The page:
Oil Climbs With Array of Supply Risks Eclipsing China Concerns
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(Bloomberg) -- Oil rose to settle at its highest in three days in a volatile session as a series of challenges to supply eclipsed concern about the lingering threat to energy demand from lockdowns in China.
West Texas Intermediate closed Thursday above $103 a barrel in a week that has seen futures swing in a $10 range. The Biden administration unveiled a fresh arms package for Ukraine as the war there drags on. The White House has also banned the entry of Russian ships to U.S. ports. Meanwhile, European Union members are moving to cut dependence on Russian oil, with German Foreign Minister Annalena Baerbock saying the country plans to stop imports by year-end.
Oil has been hugely volatile since the outbreak of war. After spiking above $130, prices have retreated amid a liquidity crunch, with traders fleeing the market in the face of extreme volatility and onerous margin calls. Open interest in WTI futures continues to fall, indicating that the pullback in activity is ongoing.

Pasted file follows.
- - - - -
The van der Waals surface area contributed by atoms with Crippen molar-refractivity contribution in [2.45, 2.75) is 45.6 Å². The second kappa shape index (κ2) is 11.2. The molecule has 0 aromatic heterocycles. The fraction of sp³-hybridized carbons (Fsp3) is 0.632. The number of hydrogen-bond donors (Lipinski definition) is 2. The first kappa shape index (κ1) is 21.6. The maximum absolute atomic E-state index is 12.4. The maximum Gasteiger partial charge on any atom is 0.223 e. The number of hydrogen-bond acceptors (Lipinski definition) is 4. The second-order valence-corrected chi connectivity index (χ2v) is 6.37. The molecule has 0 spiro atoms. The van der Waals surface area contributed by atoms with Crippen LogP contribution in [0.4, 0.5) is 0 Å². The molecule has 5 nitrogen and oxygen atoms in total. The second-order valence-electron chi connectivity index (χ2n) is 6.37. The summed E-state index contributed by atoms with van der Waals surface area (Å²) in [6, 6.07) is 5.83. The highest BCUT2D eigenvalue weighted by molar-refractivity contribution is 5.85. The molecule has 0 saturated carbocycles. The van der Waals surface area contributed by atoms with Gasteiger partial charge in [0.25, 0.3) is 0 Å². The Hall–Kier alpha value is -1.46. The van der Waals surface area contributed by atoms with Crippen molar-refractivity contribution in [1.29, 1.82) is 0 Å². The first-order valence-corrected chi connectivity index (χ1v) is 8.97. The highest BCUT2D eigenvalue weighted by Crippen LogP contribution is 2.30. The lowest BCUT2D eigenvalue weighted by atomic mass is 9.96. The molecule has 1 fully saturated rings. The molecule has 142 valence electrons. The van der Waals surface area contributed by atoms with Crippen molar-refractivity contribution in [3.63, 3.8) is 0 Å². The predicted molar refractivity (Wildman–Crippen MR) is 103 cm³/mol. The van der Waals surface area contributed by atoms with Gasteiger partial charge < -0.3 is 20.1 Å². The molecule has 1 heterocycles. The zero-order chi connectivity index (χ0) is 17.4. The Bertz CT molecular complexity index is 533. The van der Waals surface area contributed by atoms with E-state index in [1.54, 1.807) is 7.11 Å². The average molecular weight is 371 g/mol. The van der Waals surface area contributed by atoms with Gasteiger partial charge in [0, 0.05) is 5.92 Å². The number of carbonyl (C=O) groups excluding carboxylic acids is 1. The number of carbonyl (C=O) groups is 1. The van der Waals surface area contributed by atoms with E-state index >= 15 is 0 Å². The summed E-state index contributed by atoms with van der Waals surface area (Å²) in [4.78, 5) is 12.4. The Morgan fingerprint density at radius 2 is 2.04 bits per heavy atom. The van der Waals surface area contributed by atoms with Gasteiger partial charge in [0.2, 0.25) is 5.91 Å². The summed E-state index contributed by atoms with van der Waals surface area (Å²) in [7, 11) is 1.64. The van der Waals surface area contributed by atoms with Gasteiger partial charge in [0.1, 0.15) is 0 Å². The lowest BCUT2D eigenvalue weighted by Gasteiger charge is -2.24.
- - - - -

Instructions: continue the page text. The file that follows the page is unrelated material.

“The oil market continues to be characterized by a tug-of-war between concerns about demand and concerns about supply outages,” said Carsten Fritsch, an analyst at Commerzbank AG. “This is also evident from the constant fluctuations in oil prices.”
Separately, the U.S. Energy Department said it sold all 30 million barrels of mainly sour oil from its Strategic Reserve that it offered in a tender. Twelve companies were awarded supplies.
For prices to move higher, Russian exports would have to drop, said said Giovanni Staunovo, a commodity analyst at UBS Group AG. “I still expect it to come but so far Russian exports are still high.”
In China, officials are struggling to eradicate a wave of Covid-19 in key cities. Strict curbs have hurt mobility, including for the nation’s fleet of trucks, and banks are reducing their forecasts from the nation’s expansion this year. President Xi Jinping told a local forum that while economic fundamentals remain strong, “we have yet to walk from the shadow”of the pandemic.
Other corners of the globe are seeing indications of robust fuel demand though. On Wednesday the 3-2-1 futures crack spread in the U.S. -- a measure of the profitability of turning crude into gasoline and diesel -- shot up to the highest level in records going back to 1986. In Europe, France’s oil-product sales were above pre-Covid levels in March.
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